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Dive Photo Guide

Diving News

CATEGORY:
Jason Heller | Nov 5, 2007 2:00 AM
By the end of the century many popular seafood dishes will disappear from our tables as shellfish become increasingly scarce, scientists warn. They have found that the build up of carbon dioxide in the atmosphere is causing the oceans to grow more acidic as increasing amounts of the gas dissolve in sea water. This change is reducing the ability of shellfish to make their protective shells. By 2100 some waters are expected to be corrosive enough to cause the shells to dissolve completely, making it impossible for them to survive. Marine biologists warn that this could have a devastating effect on the ocean environment, as other creatures that eat shellfish will find food increasingly scarce while corals, which make reefs, will also be unable to build their hard external skeletons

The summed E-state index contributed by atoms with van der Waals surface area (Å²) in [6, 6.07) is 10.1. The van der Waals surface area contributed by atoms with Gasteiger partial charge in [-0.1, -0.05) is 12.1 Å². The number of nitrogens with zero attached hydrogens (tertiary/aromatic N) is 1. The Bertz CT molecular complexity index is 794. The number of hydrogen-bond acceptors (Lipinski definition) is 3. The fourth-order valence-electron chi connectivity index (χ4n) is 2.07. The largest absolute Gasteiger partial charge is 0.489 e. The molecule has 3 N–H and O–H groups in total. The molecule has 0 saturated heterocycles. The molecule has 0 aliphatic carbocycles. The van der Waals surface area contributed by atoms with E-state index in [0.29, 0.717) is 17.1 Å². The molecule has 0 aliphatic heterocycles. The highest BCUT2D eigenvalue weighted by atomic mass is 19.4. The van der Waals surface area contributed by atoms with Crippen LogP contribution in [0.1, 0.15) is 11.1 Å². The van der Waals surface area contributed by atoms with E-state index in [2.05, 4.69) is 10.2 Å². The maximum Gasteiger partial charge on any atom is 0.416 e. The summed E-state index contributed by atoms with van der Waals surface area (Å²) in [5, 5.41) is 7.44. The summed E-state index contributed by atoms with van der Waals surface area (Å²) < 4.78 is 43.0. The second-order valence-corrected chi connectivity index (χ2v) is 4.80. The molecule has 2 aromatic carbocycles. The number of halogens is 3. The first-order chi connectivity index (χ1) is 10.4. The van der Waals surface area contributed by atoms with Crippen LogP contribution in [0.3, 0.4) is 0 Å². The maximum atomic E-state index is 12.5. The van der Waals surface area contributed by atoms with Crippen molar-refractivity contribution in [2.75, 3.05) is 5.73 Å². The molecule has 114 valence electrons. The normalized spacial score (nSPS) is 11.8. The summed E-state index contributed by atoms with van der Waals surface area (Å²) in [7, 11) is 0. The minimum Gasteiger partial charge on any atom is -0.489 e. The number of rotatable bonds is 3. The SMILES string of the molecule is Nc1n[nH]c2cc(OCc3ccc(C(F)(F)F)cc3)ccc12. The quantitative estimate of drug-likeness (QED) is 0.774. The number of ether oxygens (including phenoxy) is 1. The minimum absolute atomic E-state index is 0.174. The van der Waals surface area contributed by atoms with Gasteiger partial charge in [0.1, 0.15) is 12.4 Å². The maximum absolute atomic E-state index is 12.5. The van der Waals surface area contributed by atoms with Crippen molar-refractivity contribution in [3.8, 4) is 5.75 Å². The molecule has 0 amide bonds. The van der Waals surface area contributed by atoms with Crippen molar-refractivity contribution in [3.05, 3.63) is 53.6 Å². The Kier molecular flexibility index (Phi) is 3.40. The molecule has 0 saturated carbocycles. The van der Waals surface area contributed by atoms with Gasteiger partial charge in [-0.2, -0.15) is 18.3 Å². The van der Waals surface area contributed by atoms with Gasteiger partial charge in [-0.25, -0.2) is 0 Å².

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Jason Heller | Nov 5, 2007 2:00 AM
The annual dolphin-hunting season in Japan is drawing protest from activists who say the practice is cruel. Some in Japan say it's cultural
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Jason Heller | Nov 3, 2007 2:00 AM
This summer, during the second phase of a two-year scientific survey of the waters around the Aleutian Islands, scientists discovered what appear to be three new marine organisms. This year's dives surveyed the western region of the Aleutians, from Attu to Amlia Island, while last year's assessment covered the eastern region. During the dives, two potentially new species of sea anemones have been discovered. Stephen Jewett, a professor of marine biology and dive leader on the expedition, says that these are "walking" or "swimming" anemones because they move across the seafloor as they feed
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Jason Heller | Nov 3, 2007 2:00 AM